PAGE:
Describe the steps in rational decision making
However, one and all decisions, not every person goes about the process similarly. In this circumstance, not everybody even uses a “process” to decide. There are several decision-making ways, and we will focus on the rational decision-making model.
We will also develop familiarity with a common procedure that various groups and individuals follow when deciding.
However, almost everybody will come to an agreement that decision-making should be rational, there are also some important contrasting ideas that frequently balance out the “rational” aspects of the process.
The Rational Decision-Making Process
The rational decision-making procedure involves careful, methodical steps. The extra carefully and strictly followed these steps after that, the more rational decision-making process will be done.
So, let look at each step in detail.
|Steps Rational Decision-Making Process|
Step 1: Identify the Problem
However, this starting point might look rather noticeable. A failure to recognize the problem clearly can ruin the entire process. It can from time to time need thoughtful belief to find the essential issue that must be addressed.
For example, you got a new job and you may initially decide you want to find a new car for shuttling back and forth from work. But the essential problem is that you want a reliable way to travel to and from work.
Step 2: Establish Decision Criteria
In this stage, the decision-maker desires to regulate what is relevant in deciding. This step will bring the decision-makers, and any other stakeholder’s, interests, values, and preferences into the process.
Step 3: Weigh Decision Criteria
As the criteria recognized will rarely be equally important, you will need to weigh the criteria to create accurate importance in the decision.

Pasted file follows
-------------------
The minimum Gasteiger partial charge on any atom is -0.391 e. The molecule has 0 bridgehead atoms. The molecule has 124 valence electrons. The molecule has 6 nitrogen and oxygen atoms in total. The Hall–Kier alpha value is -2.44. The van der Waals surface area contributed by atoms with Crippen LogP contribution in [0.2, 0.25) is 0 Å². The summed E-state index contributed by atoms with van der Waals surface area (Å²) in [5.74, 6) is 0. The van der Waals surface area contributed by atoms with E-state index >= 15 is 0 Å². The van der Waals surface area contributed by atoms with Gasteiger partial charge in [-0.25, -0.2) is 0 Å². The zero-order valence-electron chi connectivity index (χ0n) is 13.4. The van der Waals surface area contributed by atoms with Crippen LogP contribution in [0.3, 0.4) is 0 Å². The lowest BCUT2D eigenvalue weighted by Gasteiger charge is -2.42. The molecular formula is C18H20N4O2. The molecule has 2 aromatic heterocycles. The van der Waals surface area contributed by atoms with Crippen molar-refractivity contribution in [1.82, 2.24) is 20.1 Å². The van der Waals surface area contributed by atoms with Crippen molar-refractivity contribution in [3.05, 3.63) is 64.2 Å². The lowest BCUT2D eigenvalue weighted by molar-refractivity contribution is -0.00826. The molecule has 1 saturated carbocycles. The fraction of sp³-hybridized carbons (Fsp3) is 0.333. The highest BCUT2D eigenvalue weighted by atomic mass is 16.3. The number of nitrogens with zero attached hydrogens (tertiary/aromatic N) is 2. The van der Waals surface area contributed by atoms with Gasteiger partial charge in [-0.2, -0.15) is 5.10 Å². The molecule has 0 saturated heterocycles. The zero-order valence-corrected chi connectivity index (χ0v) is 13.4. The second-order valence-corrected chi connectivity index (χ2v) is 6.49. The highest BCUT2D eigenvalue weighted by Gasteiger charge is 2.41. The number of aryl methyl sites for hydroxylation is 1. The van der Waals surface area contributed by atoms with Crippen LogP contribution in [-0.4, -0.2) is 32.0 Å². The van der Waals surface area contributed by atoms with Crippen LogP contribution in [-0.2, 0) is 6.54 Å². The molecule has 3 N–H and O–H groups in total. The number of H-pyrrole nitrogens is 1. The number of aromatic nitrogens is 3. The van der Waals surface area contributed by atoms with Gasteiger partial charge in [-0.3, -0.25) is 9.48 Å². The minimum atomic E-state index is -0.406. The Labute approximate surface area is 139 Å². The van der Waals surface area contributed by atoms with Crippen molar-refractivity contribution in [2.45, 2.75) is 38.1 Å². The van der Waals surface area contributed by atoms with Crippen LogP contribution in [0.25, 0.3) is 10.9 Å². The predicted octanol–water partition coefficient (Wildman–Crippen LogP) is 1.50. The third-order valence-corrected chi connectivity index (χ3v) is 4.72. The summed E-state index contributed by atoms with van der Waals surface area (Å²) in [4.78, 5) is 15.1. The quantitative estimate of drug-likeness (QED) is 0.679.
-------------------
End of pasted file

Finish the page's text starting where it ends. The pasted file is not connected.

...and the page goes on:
Step 4: Generate Alternatives
When you have recognized the issue and collected the relevant information, now it is time to list viable options for how to choose what to do.
Some of those alternatives will be common and honestly obvious options, but it is often helpful to be creative and name rare solutions as well.
Step 5: Evaluate Alternatives
Next, by making a somewhat full list of likely alternatives, we can evaluate each alternative. Which choice is most necessary, and why?
Are all the options similarly possible, or are some unrealistic? Now is the time to identify both the qualities and the challenges involved in each of the likely solutions.
Step 6: Select the Best Alternative
Next a careful assessment of alternatives, you must select a solution. You should clearly state your decision to avoid confusion or doubt.
The solution might be one of the specific possibilities that were primarily listed, an adaptation of one of those options, or a combination of changing aspects from several recommendations.
It is also possible that a completely alternative solution will rise during the evaluation procedure.
For further article you may go through What is a Functional Organizational Structure?